Man, kick that habbit
Habbit, kick that man
Kick that man habbit
That kick habbit man
In the 1950s, Brion Gysin more fully developed the Surrealist cut-up method after accidentally re-discovering it. He had placed layers of newspapers as a mat to protect a tabletop from being scratched while he cut papers with a razor blade. Upon cutting through the newspapers, Gysin noticed that the sliced layers offered interesting juxtapositions of text and image. He began deliberately cutting newspaper articles into sections, which he randomly rearranged. The book Minutes to Go resulted from his initial cut-up experiment: unedited and unchanged cut-ups which emerged as coherent and meaningful prose. South African poet Sinclair Beiles also used this technique and co-authored Minutes To Go.
Gysin introduced Burroughs to the technique at the Beat Hotel. The pair later applied the technique to printed media and audio recordings in an effort to decode the material's implicit content, hypothesizing that such a technique could be used to discover the true meaning of a given text. Burroughs also suggested cut-ups may be effective as a form of divination saying, "When you cut into the present the future leaks out." Burroughs also further developed the "fold-in" technique. In 1977, Burroughs and Gysin published The Third Mind, a collection of cut-up writings and essays on the form.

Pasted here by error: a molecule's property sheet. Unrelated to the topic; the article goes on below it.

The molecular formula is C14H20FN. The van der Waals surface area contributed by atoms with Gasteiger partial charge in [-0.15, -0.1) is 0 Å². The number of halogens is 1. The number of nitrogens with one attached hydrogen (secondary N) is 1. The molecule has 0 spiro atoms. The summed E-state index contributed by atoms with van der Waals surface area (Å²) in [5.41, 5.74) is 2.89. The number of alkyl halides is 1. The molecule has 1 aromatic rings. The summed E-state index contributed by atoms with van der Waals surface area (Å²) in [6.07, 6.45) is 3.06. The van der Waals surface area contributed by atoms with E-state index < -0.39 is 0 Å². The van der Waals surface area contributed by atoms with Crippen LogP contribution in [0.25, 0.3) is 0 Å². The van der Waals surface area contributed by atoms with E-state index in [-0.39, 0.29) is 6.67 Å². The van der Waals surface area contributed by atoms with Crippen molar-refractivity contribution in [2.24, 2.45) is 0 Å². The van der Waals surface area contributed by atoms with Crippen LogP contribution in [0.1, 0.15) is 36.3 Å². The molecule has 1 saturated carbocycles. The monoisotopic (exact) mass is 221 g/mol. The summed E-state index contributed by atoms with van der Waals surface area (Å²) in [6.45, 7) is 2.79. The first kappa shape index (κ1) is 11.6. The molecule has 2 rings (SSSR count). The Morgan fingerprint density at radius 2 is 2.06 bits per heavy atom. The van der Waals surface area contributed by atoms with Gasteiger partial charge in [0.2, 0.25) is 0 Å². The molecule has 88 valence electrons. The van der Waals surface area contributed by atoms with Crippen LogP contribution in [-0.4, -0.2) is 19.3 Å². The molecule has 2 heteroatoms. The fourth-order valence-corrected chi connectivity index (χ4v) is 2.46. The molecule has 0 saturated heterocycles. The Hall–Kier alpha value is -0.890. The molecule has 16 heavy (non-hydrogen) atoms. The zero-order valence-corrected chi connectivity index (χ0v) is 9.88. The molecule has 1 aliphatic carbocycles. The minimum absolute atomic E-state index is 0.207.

Essays & Stories
- The Cut-Up Method of Brion Gysin, by William S. Burroughs
- An Appraisal of the Films of William Burroughs, Brion Gysin, and Anthony Balch in terms of Recent Avant Garde Theory